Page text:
Drugs A - Z

Fentanyl Citrate Oral dissolving film

It is used to treat breakthrough cancer pain that your long acting pain medicine does not control

Generic Name: fentanyl transmucosal

Brand Names: Fentanyl Citrate, Actiq

There is an FDA Alert for this drug. Click here to view it.

What is this medicine?

FENTANYL (FEN ta nil) is a pain reliever. It is used to treat breakthrough cancer pain that your long acting pain medicine does not control. Do not use this medicine for a pain that will go away in a few days like pain from surgery, doctor, or dentist visits. The medicine is used only by people who have been taking an opioid or narcotic pain medicine for at least a week.

What should I tell my health care provider before I take this medicine?

They need to know if you have any of these conditions:
  • brain tumor
  • breathing problems
  • drug abuse or addiction
  • head injury
  • if you frequently drink alcohol containing drinks
  • kidney disease
  • liver disease
  • an unusual or allergic reaction to fentanyl, other opioid analgesics, other medicines, foods, dyes, or preservatives
  • pregnant or trying to get pregnant
  • breast-feeding

How should I use this medicine?

Use this medicine in the mouth. Follow the directions on the prescription label. Wet the application area with tongue or rinse mouth with water before using this medicine. Open package with dry hands just before you are ready to use it. Do not cut or tear the film. Use the tip of a dry finger to put one film in the mouth at a time with the pink side of the film facing the cheek. Hold the medicine film in place for 5 seconds. If you use more than one film for a dose, put them in different places on your cheek. Do not overlap or stack films. After you place the medicine on your cheek: (1.) leave the film in place until it dissolves away; (2.) do not move or touch the film with fingers or tongue; (3.) do not drink for 5 minutes; and (4.) do not eat until the film is gone. Do not take your medicine more often than directed.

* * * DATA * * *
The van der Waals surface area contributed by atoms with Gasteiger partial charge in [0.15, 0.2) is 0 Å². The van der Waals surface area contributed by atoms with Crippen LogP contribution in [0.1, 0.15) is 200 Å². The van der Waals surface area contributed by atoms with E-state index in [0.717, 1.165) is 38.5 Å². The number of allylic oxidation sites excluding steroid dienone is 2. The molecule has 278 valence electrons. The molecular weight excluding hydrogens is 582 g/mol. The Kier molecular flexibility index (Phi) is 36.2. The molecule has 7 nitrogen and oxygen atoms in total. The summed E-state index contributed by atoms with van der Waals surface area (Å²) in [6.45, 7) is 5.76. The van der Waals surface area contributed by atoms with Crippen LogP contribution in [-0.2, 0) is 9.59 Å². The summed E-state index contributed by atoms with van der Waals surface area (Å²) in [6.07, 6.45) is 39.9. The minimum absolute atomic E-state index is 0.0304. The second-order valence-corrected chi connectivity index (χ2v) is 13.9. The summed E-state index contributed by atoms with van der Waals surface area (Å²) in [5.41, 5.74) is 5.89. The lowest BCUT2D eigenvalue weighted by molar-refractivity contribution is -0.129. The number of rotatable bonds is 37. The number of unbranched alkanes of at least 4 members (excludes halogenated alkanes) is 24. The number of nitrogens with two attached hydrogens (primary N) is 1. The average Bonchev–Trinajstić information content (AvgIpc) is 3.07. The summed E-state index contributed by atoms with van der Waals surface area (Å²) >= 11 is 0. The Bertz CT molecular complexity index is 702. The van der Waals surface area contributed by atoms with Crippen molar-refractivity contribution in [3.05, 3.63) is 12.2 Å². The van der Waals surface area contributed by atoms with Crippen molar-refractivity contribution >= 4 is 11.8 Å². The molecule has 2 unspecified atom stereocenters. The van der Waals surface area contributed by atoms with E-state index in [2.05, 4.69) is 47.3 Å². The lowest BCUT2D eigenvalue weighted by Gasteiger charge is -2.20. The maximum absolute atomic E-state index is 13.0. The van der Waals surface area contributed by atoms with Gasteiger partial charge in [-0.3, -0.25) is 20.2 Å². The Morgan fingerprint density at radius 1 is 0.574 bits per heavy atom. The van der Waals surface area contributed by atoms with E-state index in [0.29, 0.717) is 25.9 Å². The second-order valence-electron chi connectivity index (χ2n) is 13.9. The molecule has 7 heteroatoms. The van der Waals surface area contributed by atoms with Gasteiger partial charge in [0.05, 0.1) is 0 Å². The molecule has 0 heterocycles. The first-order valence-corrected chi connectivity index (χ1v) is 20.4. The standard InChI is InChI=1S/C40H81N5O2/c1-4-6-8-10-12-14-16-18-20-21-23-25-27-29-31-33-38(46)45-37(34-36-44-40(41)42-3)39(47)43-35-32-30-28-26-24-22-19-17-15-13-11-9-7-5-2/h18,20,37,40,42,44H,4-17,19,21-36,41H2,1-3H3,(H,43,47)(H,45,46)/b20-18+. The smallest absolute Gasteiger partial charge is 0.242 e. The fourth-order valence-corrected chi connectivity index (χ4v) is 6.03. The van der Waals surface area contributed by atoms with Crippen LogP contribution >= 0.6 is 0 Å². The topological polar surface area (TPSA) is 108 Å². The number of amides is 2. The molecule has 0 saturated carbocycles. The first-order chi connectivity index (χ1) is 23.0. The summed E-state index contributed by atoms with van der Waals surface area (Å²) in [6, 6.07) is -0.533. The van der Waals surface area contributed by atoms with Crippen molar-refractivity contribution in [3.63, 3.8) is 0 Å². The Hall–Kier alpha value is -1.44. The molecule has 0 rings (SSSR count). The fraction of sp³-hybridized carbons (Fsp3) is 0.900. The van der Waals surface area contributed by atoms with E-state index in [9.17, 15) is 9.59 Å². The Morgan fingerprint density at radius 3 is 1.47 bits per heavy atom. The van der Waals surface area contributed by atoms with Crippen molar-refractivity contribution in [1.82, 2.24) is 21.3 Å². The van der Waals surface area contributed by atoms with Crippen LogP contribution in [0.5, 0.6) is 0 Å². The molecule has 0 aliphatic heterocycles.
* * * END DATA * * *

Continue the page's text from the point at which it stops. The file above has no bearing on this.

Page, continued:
A special MedGuide will be given to you by the pharmacist with each prescription and refill. Be sure to read this information carefully each time.

Talk to your pediatrician regarding the use of this medicine in children. This medicine is not approved for use in children.

Patients over 65 years old may have a stronger reaction and need a smaller dose.

Overdosage: If you think you've taken too much of this medicine contact a poison control center or emergency room at once.

What if I miss a dose?

This medicine is only used when needed for pain.

What may interact with this medicine?

  • alcohol
  • antihistamines
  • barbiturates, like phenobarbital
  • clarithromycin, erythromycin
  • general anesthetics
  • grapefruit juice
  • itraconazole, ketoconazole
  • MAOIs like Carbex, Eldepryl, Marplan, Nardil, and Parnate
  • medicines for depression, anxiety, or psychotic disturbances
  • medicines for HIV
  • medicines for sleep
  • muscle relaxants
  • naltrexone
  • narcotic medicines (opiates) for pain
  • phenothiazines like chlorpromazine, mesoridazine, prochlorperazine, thioridazine
  • verapamil

Last Updated: August 22, 2012
Licensed from
The Healthline Site, its content, such as text, graphics, images, search results, HealthMaps, Trust Marks, and other material contained on the Healthline Site ("Content"), its services, and any information or material posted on the Healthline Site by third parties are provided for informational purposes only. None of the foregoing is a substitute for professional medical advice, examination, diagnosis, or treatment. Always seek the advice of a physician or other qualified healthcare provider with any questions you may have regarding a medical condition. Never disregard professional medical advice or delay in seeking it because of something you have read on the Healthline Site. If you think you may have a medical emergency, call your doctor or 911 immediately. Please read the Terms of Service for more information regarding use of the Healthline Site.